• Stability – attempt to stabilize the person through verbal and non-verbal de-escalation skills
  • Problem solving – Try to get the person into a rational frame of mind (lessen emotional reactivity). Increases the likelihood of future compliance and resolution

Do not rush into situations (unless necessary). Patience can increase the safety of everyone involved. Focus on calming the situation and minimizing the level of stress.

I Assessment

This quick assessment can be used to roughly determine a subject’s mental health status.

  1. Level of comprehension
    • Does the person understand what you’re saying?
    • Can the person follow instructions?
    • Is person able to answer basic questions related to orientation (i.e. person, place, time)?
    • When person speaks do their comments make sense related to the circumstances?
    • How is the person speaking (quickly, slowly, slurred, mumbled)?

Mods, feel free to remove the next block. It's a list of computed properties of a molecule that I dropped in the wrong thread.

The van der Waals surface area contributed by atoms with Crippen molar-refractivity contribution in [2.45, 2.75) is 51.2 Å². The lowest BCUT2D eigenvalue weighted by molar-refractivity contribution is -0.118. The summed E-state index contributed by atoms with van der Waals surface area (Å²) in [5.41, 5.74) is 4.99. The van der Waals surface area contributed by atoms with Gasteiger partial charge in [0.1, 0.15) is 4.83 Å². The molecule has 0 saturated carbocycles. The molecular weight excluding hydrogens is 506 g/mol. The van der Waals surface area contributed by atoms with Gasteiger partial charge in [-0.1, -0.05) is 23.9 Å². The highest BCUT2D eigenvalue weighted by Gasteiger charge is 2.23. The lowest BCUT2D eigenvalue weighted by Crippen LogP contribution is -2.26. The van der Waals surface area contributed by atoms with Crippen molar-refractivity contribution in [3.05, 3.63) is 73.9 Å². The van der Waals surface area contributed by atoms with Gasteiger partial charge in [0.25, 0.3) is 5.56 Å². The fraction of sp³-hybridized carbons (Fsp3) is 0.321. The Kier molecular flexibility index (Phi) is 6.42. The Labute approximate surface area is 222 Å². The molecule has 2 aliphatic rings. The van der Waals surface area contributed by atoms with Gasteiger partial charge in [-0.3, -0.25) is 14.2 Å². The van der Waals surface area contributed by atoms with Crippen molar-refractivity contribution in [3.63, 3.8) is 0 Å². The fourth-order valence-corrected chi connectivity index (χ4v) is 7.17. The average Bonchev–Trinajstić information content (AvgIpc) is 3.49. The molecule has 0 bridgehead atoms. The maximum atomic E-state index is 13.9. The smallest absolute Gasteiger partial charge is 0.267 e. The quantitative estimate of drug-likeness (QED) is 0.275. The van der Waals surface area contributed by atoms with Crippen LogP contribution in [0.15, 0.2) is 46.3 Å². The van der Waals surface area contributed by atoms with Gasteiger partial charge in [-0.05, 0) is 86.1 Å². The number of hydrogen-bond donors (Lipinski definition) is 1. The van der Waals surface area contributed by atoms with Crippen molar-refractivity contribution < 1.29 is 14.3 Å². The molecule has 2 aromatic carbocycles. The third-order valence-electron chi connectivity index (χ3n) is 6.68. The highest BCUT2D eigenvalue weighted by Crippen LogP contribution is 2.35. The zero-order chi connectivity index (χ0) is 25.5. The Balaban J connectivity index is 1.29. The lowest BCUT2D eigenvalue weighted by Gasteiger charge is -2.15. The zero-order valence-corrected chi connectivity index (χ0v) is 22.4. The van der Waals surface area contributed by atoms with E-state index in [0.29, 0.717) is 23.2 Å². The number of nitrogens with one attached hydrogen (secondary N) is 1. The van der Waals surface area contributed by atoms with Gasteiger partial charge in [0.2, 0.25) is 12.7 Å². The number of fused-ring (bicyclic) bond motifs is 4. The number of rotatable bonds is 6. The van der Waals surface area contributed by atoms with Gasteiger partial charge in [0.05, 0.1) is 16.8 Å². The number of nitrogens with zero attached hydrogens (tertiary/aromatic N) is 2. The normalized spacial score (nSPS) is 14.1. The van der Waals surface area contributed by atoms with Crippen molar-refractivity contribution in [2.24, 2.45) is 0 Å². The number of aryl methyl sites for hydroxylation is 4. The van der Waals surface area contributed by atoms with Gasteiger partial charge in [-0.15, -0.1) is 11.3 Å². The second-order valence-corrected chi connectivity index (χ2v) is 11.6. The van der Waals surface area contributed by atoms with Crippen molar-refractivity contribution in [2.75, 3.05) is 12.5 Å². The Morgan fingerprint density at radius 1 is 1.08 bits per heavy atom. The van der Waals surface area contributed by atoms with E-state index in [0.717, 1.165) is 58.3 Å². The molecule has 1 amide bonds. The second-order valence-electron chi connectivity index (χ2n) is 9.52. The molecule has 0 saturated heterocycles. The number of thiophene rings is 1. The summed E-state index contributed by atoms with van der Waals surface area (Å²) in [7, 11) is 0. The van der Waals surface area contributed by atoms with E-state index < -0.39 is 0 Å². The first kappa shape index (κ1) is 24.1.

2. Behavior
    • How is the person practicing basic self-care (Disheveled, dressed appropriately for the season)?
    • Is the person caring for hygiene (bathing)?
    • When was the last time the person ate or drank anything?
    • How is the person’s physical coordination?
    • Compliant or non-compliant? If non-compliant, could it be due to mental health issues?
  3. Emotion
    • What is the prevailing emotional state (anger, sadness, euphoria, anxious)?
    • Is the emotional state appropriate to the context of the situation?
    • Does the person exhibit quickly fluctuating emotional expressions (laughing to crying)?
    • Is person exhibiting extreme or baseless suspiciousness or paranoia?
    • Is person’s facial expression and body language consistent with their stated mood?